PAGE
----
In Uncategorized on 10/27/2021 at 05:42

Further to the immediately preceding blogpost, here’s the follow-up on Tribune Company & Affiliates, 2021 T. C. Memo. 122, filed 10/26/21*.

The Newspaper of Chicagoland owned the Cubs, but wanted out. The Tribune went bankrupt because overleveraged from a buyout while negotiating the sale, but as their then-CFO said “there’s a big difference between filing for bankruptcy and being bankrupt.” 2021 T. C. Memo. 122, at p. 12.  As this is a nonpolitical blog, I’ll say no more.

Meantime, the Ricketts family wanted the Cubs. Since the Ricketts family owned a piece of TD Ameritrade, they could afford a MLB legacy team. Reminds me of J P Morgan’s remark when shown the stockbrokers’ yachts: “Where are the customers’ yachts?”

There was wheeling and dealing and then some, but the Rickettsians won. The deal shook out with a multi-member partnership, the Tribunals kicking in the baseball stuff, and the Rickettsians put in USD150 million. Immediately after, the Tribunals got a $704 million special distribution, as required by the formation agreement. Capital was 95% to the Riockettsians, 5% to the Tribunals; apparently MLB went along with the deal because the Tribunals were in for the stated 5%.

I told you there was wheeling and dealing. “Despite the interest percentages amounting to 95% for [Rickettsians] and 5% for Tribune, common capital shows a different ownership scheme. Of the total common capital, $150 million is attributable to [Rickettsians] and $20,986,843 is attributable to Tribune. This translates to Rickettsians]’s owning 87.726% of common capital and Tribune’s owning 12.274%. At trial, Thomas Ricketts did not know why, and he appeared surprised to learn that the common capital percentages did not match the ownership interest percentages.” 2021 T. C.Memo. 122, at p. 15. Tom should’a done deals with some of my former clients.

To satisfy MLB, the Rickettsian family trusts had to provide financial backstop to the Cubs, to safeguard players’ salaries and operating expenses if the new owning partnership cratered.

Needless to say, the $704 million required distribution came from borrowed money. This was a dealbreaker for the Tribunals, as they needed the tax deferral generated by a debt-financed distribution. The money came from the newly-created partnership-LLC, which borrowed $425 million from unrelated third parties, and enough to pay the balance of the distribution to the Tribunals from a Rickettsian. Everybody agrees the $425 million is bona fide debt, but disagrees whether it is nonrecourse to the Tribunals. The other debt ($248 million) came from Ma Ricketts, who funneled the cash through a family LLC, which got a promissory note from the partnership. Question is whether this is debt or equity.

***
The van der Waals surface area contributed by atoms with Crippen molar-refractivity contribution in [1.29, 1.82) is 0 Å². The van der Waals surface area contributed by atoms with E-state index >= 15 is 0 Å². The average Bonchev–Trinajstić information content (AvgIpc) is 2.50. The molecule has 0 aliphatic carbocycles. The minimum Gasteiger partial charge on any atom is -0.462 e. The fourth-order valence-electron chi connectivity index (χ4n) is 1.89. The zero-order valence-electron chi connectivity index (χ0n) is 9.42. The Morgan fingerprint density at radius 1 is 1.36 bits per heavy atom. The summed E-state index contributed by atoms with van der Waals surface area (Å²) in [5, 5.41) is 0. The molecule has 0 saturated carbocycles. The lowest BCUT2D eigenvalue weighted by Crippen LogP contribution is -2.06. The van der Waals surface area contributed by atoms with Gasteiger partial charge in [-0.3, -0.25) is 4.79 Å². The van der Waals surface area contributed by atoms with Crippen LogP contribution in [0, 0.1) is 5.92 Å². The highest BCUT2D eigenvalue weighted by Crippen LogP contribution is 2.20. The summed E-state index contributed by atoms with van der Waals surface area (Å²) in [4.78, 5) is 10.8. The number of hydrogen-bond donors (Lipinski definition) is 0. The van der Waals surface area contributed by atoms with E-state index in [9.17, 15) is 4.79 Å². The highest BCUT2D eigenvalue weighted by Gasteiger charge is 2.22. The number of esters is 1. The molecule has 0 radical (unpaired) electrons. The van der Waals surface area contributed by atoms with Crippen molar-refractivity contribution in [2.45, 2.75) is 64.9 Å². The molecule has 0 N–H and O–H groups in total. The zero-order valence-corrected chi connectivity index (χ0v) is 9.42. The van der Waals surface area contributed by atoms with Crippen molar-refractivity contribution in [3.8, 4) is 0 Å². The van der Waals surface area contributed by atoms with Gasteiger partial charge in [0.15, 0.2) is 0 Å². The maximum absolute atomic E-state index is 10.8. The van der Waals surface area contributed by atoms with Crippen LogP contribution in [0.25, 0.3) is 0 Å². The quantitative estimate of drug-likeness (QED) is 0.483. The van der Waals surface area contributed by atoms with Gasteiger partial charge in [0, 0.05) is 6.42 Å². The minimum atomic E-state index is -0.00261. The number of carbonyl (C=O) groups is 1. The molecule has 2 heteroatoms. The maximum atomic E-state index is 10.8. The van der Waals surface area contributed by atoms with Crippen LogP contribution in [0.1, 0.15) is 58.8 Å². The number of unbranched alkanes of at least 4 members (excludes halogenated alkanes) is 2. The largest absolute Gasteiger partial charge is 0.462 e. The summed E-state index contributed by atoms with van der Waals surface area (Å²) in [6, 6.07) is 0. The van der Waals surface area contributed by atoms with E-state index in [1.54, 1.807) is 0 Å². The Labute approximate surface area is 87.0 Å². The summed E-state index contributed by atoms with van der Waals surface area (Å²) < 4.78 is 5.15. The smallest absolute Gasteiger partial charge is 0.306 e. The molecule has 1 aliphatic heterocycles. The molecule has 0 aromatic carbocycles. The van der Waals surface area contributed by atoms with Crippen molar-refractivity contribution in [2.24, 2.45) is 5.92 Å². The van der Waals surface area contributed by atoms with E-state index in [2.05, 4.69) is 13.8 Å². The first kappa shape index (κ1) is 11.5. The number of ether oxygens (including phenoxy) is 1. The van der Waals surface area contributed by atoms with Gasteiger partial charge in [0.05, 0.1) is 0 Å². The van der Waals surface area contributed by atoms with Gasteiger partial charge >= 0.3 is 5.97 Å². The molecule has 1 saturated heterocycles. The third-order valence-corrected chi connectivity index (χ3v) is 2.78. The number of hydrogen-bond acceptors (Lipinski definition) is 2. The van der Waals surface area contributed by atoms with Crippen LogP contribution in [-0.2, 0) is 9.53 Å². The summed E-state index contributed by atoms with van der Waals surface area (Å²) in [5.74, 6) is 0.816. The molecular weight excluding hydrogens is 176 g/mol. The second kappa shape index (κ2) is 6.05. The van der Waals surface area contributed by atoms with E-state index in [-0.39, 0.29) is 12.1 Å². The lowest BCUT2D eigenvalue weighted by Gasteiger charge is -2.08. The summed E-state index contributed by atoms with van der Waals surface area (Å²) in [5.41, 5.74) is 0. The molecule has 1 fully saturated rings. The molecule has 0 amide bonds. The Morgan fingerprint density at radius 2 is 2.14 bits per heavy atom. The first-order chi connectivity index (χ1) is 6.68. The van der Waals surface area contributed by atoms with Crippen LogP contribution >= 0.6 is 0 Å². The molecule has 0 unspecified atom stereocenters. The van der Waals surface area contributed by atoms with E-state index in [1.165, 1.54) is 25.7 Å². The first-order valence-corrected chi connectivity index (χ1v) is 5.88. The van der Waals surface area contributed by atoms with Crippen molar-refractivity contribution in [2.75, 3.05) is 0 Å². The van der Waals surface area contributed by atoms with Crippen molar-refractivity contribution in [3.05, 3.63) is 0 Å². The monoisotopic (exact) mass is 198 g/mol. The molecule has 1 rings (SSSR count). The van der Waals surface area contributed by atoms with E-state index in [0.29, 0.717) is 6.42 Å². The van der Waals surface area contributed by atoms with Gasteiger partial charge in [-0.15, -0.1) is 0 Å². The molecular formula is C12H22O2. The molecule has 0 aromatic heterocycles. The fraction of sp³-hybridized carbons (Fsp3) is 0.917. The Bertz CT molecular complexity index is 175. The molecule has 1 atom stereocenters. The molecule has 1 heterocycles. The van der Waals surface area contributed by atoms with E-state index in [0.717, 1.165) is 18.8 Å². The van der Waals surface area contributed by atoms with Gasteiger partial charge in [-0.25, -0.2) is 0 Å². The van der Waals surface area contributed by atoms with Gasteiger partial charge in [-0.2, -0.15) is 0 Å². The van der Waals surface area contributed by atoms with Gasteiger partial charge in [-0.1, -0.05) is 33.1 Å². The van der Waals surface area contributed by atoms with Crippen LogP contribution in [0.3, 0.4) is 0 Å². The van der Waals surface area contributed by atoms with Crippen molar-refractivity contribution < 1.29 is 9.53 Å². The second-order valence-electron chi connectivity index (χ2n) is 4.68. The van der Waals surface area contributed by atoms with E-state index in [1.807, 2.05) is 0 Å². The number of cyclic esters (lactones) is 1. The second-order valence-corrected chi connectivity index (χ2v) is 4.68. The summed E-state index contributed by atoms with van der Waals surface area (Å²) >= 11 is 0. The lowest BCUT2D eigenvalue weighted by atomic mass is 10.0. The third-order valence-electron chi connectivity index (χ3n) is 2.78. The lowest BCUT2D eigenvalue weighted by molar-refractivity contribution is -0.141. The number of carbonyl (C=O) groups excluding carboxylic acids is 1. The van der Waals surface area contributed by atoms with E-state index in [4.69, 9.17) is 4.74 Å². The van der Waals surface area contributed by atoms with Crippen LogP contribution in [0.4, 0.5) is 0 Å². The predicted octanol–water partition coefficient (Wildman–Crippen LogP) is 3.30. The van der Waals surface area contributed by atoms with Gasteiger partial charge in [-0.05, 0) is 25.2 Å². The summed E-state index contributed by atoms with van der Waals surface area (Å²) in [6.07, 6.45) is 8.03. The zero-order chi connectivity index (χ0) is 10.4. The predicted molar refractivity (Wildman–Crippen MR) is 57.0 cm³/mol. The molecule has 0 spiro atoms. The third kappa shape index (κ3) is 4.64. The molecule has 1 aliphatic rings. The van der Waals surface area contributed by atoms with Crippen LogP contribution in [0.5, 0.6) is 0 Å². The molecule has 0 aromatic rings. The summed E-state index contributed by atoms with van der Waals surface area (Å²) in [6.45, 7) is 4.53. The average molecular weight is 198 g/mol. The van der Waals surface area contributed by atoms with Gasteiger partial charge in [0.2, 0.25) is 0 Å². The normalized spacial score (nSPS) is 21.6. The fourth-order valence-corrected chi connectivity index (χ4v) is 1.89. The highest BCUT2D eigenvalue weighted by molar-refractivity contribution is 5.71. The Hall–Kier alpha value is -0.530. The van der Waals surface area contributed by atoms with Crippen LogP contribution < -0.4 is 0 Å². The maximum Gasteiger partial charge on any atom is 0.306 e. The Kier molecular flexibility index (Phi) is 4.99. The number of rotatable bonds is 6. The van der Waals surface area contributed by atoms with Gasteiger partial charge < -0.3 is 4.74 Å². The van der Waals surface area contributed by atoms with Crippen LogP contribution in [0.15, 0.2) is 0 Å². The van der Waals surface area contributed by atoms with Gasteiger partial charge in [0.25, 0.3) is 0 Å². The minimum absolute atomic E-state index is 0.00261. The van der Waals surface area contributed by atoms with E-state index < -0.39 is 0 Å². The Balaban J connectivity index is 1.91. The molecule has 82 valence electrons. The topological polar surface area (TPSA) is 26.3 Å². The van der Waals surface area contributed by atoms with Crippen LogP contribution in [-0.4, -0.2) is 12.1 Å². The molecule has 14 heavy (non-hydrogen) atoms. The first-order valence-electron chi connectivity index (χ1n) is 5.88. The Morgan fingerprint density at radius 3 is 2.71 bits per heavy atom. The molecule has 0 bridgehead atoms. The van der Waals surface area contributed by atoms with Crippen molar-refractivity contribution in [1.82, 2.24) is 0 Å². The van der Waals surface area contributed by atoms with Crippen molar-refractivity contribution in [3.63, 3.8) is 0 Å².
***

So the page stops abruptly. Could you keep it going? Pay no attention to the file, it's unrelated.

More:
Thoroughly confused yet? Wait a while, it gets better. The $248 million debt is subordinated to the $425 million debt by an agreement, which prevents Ma and the LLC from sneezing until the senior debt is paid in full. The agreement also provides for a cash waterfall, which directs how all the baseball revenue gets spent; needless to say Ma and the Rickettsian LLC get nada until the $425 million crew are paid in full, and can’t sue if the partnership doesn’t pay them.

But Ma and the LLC did get “…17 specified privileges…. These privileges include the right to use Wrigley Field for private functions, clubhouse access, complimentary premium seating, season ticket options, hospitality benefits, premier parking, and the right to participate in postseason award ceremonies.” 2021 T. C. Memo. 122, at p. 23. The privileges are not transferable to any person who was not Ma or the LLC. Judge Buch thinks this is a sign of equity.

And the $248 million debt has no fixed maturity, since the $425 million crew can extend or modify the terms of their debt how they want, without asking Ma or the LLC, and Ma and the LLC don’t get paid until the $425 million crew get paid in full.

The partnership’s debt-to-equity ratio was 4 to 1. Ma and the LLC tried to sell some of their interest in the note, but their private placement memo in support thereof sounded more like an equity investment than an interest-rate deal. And nobody bought it, anyway.

The Tribunals guaranteed both debts, but as they were then in bankruptcy their credit was a trifle impaired. And they only guaranteed collection, not payment. That means the creditor has to sue, win, and when the sheriff comes back with nothing, only then must the guarantor cough up.

The Rickettsians could buy out the Tribunals, and they did.

The question is whether the Tribunals are really on the hook for the $700 million in aggregate debt. A partner getting an immediate distribution after contributing property to the partnership has sold the property to the partnership. If the partnership borrowed the money to distribute to the partner, and the distributee-partner remains on the hook for the borrowed money, the sale is not taxable to the distributee-partner. But if the distributee-partner has shifted the obligation to repay to someone else, or has no obligation to repay, then the disguised sale is taxable.

So we come to the usual factors for debt vs. equity.